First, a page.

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Early Hum Dev. 1998 Sep;52(2):169-79.

Intra-individual stability of rate of gross motor development in full-term infants.

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Dept of Physical Therapy, Faculty of Rehabilitation Medicine, University of Alberta, Edmonton, Canada.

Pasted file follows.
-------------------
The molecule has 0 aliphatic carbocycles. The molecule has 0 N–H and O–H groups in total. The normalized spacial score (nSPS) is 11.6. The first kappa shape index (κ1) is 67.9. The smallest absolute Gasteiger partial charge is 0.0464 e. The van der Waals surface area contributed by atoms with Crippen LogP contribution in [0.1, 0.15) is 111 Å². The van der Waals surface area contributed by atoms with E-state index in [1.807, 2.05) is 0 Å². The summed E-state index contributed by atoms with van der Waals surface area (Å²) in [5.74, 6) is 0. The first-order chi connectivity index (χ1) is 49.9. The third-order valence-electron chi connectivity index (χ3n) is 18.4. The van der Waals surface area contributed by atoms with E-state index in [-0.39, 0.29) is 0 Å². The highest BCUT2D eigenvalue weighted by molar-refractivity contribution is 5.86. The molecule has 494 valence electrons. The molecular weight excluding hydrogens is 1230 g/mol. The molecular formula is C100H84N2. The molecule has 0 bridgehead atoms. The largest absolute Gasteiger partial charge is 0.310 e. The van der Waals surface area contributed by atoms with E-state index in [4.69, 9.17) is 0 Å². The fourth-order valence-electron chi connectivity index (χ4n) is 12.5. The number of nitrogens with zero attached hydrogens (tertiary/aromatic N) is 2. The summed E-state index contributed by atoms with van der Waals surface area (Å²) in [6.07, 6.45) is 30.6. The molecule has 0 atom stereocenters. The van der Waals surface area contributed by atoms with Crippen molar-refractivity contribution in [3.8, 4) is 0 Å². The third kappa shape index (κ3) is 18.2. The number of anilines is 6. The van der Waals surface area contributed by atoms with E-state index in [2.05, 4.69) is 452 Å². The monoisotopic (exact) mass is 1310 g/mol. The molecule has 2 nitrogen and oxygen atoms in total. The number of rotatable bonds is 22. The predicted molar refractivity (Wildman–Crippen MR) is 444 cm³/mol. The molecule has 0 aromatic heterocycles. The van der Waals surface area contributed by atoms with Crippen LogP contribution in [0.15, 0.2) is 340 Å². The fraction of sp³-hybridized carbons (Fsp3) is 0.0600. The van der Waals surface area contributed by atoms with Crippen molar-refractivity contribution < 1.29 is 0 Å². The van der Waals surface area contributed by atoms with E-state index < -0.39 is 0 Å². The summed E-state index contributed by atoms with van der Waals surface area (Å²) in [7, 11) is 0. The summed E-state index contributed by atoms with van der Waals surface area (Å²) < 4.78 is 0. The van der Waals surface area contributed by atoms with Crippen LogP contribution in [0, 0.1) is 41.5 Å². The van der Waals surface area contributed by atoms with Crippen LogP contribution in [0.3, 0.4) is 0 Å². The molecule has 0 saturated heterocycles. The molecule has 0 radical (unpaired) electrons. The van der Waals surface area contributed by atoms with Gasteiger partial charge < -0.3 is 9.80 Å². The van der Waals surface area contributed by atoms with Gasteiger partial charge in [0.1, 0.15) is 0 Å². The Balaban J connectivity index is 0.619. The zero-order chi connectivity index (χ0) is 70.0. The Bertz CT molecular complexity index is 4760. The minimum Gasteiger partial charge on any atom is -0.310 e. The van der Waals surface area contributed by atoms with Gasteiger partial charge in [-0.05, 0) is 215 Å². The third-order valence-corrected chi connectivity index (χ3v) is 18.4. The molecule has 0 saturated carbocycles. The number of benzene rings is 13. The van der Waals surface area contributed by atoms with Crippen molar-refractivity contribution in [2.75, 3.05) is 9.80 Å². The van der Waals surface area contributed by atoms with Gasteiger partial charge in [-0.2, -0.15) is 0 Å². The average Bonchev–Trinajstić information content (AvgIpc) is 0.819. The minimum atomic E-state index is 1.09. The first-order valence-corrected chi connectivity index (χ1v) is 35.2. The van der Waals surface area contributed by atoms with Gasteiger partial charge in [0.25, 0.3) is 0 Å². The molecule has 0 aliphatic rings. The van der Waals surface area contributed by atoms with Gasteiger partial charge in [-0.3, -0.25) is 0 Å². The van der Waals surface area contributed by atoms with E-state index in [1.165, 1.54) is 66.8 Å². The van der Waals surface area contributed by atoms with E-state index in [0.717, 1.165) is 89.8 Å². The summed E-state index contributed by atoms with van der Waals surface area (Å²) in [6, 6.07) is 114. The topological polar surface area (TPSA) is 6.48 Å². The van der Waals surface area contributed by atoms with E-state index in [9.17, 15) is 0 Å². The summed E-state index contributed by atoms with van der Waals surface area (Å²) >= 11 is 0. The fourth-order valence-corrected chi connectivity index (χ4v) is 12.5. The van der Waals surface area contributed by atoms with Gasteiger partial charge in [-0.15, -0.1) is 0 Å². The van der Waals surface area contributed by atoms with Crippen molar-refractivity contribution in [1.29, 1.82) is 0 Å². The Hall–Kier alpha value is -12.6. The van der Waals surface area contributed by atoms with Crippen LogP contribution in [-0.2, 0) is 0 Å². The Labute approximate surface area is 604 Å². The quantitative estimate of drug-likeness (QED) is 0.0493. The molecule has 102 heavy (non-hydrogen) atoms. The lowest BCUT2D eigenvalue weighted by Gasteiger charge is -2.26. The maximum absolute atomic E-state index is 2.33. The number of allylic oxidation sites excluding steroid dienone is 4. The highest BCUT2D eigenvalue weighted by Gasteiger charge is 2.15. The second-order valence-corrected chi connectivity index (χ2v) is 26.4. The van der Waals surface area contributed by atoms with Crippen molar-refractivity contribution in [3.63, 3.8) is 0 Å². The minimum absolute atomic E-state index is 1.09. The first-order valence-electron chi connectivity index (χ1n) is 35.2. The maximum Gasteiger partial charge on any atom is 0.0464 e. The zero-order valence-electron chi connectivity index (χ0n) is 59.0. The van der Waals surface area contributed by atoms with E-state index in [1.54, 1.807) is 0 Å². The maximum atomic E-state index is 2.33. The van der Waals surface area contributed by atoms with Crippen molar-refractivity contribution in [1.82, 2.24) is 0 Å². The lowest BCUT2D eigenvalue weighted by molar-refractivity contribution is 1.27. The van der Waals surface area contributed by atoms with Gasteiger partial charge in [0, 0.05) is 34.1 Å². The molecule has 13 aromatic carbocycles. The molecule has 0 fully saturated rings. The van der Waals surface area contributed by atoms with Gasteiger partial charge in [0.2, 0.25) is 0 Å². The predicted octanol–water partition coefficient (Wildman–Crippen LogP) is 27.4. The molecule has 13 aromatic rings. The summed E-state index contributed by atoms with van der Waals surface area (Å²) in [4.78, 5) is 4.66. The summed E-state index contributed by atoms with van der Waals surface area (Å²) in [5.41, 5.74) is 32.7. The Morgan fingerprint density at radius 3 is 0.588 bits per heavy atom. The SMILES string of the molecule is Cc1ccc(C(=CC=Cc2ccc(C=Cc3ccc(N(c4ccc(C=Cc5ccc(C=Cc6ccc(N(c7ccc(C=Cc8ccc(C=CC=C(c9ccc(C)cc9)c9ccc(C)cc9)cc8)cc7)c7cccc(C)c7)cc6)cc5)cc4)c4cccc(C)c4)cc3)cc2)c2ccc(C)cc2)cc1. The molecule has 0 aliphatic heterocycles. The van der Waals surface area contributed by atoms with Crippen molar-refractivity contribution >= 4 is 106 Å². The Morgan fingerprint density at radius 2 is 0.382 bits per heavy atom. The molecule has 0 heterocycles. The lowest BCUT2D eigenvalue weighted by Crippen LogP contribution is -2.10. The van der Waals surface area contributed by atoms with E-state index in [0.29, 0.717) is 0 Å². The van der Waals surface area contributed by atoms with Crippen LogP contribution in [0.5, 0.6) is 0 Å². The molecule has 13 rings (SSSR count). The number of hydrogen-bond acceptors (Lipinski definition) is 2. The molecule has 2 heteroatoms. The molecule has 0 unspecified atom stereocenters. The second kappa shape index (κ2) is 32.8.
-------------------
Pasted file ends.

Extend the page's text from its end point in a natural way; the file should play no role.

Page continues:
The purpose of this study was to evaluate the intra-individual stability of gross motor scores obtained by normally developing full-term infants on the Alberta Infant Motor Scale (AIMS). The gross motor skills of 47 infants were assessed monthly in their homes by pairs of physical therapists. Infants were followed from two weeks of age until they achieved independent walking. A developmental pediatrician assessed each infant at 18 months of age, and classified the infant's gross motor skills as normal, suspicious or abnormal. Only the data of infants receiving a normal classification at 18 months were included in the analyses (n = 45). Individual infants' percentile ranks varied considerably from month to month, with no systematic pattern of change noted across infants. As a group, the mean percentile range over 13 assessments was 66.78 (S.D. 13.47). Fourteen infants (31.1%) received a score below the 10th percentile on at least one occasion. The results suggest that normally developing infants are not stable in the rate of emergence of gross motor skills. This instability has implications for infant screening programs, and supports the premise of serial assessments to identify accurately those infants with a motor delay.

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